In this book, the author makes a systematic attempt to understand cognitive characteristics of translation by bringing its logical, pragmatic and hermeneutic features together and examining a number of scientific, logical, and philosophical applications. The book is for philosophers of science, linguists, logicians, historians of science, and scientists interested in philosophical questions of scientific change.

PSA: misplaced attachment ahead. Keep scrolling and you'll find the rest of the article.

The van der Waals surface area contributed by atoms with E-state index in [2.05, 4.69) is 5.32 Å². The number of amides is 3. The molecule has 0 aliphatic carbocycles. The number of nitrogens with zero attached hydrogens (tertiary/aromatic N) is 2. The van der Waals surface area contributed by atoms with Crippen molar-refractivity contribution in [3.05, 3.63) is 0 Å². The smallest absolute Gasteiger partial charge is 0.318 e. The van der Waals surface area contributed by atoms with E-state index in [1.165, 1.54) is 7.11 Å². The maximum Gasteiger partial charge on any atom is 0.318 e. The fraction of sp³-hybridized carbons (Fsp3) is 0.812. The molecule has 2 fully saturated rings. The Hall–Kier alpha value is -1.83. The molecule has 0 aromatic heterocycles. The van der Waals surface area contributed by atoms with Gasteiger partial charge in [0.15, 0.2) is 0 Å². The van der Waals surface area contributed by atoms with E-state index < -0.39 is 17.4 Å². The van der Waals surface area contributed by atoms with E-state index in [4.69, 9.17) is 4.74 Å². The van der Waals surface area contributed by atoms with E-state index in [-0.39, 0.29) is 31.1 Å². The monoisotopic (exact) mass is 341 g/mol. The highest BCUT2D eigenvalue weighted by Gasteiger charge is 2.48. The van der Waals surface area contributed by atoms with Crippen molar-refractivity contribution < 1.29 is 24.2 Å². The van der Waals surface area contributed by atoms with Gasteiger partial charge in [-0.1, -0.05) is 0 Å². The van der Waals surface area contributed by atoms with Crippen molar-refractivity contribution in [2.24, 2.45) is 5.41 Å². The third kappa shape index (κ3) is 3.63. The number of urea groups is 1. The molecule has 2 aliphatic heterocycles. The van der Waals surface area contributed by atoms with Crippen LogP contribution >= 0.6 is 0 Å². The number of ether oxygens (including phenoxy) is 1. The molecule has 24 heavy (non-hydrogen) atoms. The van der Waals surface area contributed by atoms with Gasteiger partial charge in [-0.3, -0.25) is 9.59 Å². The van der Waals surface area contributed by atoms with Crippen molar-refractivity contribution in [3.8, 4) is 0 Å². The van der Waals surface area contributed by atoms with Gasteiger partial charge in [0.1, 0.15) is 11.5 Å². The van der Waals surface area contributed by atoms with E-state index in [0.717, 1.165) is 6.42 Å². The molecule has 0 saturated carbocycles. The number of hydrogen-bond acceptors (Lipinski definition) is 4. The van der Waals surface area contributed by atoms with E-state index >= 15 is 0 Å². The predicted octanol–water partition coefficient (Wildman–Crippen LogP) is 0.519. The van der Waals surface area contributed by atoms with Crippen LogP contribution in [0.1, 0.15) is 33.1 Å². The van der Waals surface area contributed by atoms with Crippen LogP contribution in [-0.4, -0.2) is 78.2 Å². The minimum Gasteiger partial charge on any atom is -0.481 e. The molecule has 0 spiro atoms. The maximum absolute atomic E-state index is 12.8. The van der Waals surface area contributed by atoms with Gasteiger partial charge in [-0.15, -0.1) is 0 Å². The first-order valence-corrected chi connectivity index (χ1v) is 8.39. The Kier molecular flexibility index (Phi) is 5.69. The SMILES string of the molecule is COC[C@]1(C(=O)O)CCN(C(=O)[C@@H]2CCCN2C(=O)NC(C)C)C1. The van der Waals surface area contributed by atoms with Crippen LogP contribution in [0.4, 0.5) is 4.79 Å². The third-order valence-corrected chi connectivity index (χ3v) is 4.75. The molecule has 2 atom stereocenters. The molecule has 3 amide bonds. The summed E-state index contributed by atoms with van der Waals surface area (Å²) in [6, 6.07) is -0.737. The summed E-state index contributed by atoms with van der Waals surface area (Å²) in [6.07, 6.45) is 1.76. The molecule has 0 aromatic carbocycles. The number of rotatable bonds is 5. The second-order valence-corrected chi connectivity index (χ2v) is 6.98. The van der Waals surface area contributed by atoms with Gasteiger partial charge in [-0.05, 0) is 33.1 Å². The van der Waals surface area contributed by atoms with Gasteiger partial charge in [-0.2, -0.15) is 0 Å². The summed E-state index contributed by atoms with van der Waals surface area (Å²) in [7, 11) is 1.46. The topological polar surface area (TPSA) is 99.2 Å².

Table of ContentsPreface. Introduction. Part One: The Pragmatics and Hermeneutics of Conceptual Change. 1. Prologue: The Correspondence Principle. 2. Translation. 3. Examples and Applications of Local Translation. 4. Global Translation. Part Two: The Logic and Pragmatics of Scientific Change. 5. The Correspondence Relation. 6. Intertheoretic Explanation. 7. Case Studies. Part Three: The Formal Basis of the Correspondence Relation. 8. Theories and Logics. 9. A Formal Treatment of Case Studies. Appendix: Definability. Notes. Bibliography. Name Index. Subject Index.